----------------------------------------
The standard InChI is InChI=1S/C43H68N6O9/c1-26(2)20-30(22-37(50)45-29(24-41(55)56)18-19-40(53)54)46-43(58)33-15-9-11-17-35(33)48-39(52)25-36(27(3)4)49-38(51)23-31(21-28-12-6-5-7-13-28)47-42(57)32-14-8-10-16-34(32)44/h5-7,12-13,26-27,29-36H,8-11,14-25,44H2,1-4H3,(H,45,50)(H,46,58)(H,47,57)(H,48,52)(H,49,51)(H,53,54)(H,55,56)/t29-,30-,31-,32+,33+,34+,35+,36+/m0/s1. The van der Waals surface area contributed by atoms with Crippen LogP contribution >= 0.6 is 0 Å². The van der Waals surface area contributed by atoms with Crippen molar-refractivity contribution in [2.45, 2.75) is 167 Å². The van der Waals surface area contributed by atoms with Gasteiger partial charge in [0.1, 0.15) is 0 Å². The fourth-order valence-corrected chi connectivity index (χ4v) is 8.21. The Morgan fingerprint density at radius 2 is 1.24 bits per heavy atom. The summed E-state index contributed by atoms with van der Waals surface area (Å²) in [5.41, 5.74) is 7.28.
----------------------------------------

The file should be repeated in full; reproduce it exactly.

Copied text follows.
The standard InChI is InChI=1S/C43H68N6O9/c1-26(2)20-30(22-37(50)45-29(24-41(55)56)18-19-40(53)54)46-43(58)33-15-9-11-17-35(33)48-39(52)25-36(27(3)4)49-38(51)23-31(21-28-12-6-5-7-13-28)47-42(57)32-14-8-10-16-34(32)44/h5-7,12-13,26-27,29-36H,8-11,14-25,44H2,1-4H3,(H,45,50)(H,46,58)(H,47,57)(H,48,52)(H,49,51)(H,53,54)(H,55,56)/t29-,30-,31-,32+,33+,34+,35+,36+/m0/s1. The van der Waals surface area contributed by atoms with Crippen LogP contribution >= 0.6 is 0 Å². The van der Waals surface area contributed by atoms with Crippen molar-refractivity contribution in [2.45, 2.75) is 167 Å². The van der Waals surface area contributed by atoms with Gasteiger partial charge in [0.1, 0.15) is 0 Å². The fourth-order valence-corrected chi connectivity index (χ4v) is 8.21. The Morgan fingerprint density at radius 2 is 1.24 bits per heavy atom. The summed E-state index contributed by atoms with van der Waals surface area (Å²) in [5.41, 5.74) is 7.28.